I’ll tackle attending first, as that’s the one I have most experience of. I went to my first big conference last year – the UC&R and CoFHE 2010 conference – after I managed to wangle a sponsored place from UC&R Northern. As a Library Assistant, I didn’t feel like I could really ask to go to a big national conference like that (in my head, that’s the kind of event that the Subject Librarians might attend, or members of Senior Management Team). So I was really pleased to be offered the place and be able to attend. It was my first opportunity to meet people from libraries all over the country and I took away lots of ideas. Attending really broadened my horizons in terms of being able to evaluate what we’re doing well as a library and what’s not so great.

Since attending that first conference, I haven’t looked back in terms of going to conferences and events. You can read my thoughts about some of the events I’ve attended here, here and here

Presenting

As well as attending conferences, I’m now also exploring the possibility of presenting at them. I helped the library to win a CILIP Marketing Excellence award, and alongside a colleague gave a presentation to the 2010 PPRG conference about our winning Library 24/7 campaign. Earlier this year, I blogged about answering a call for papers for the first time and being unsuccessful.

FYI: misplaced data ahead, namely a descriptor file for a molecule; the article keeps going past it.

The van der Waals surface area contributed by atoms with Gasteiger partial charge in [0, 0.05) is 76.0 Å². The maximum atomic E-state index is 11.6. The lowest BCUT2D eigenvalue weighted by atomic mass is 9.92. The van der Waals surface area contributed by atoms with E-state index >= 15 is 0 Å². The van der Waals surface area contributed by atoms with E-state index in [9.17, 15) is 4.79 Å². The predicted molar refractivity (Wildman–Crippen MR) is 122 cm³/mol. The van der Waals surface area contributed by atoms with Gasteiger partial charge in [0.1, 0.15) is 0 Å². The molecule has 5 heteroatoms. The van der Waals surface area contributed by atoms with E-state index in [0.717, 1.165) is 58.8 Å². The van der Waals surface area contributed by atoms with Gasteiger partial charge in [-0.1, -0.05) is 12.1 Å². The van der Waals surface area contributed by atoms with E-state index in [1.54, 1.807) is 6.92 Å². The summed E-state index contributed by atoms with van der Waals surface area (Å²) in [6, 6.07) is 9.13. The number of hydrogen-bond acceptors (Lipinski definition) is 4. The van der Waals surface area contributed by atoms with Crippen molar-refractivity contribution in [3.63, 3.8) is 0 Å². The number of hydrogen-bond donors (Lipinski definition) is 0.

What now? Well, I think I might feel ready to throw my hat in the ring again. The LILAC call for papers is out and there might be a good short paper in some of the work I’ve been doing recently, if I put my mind to it. Or if only I could find someone who is equally afraid of presenting a workshop on their own at the 2012 UC&R and CoFHE conference… (hint hint!).

Organising

The other Thing to think about for Thing 15 is organising events. That’s something I haven’t really got involved in outside of a work context. Have you been involved in organising conferences and seminars? Is it something I should start to consider?

I’ve certainly found this week’s Thing thought-provoking. And maybe something else will come out of it…

Written by missrachelsmith

October 11, 2011 at 10:05

Public libraries: 3 big changes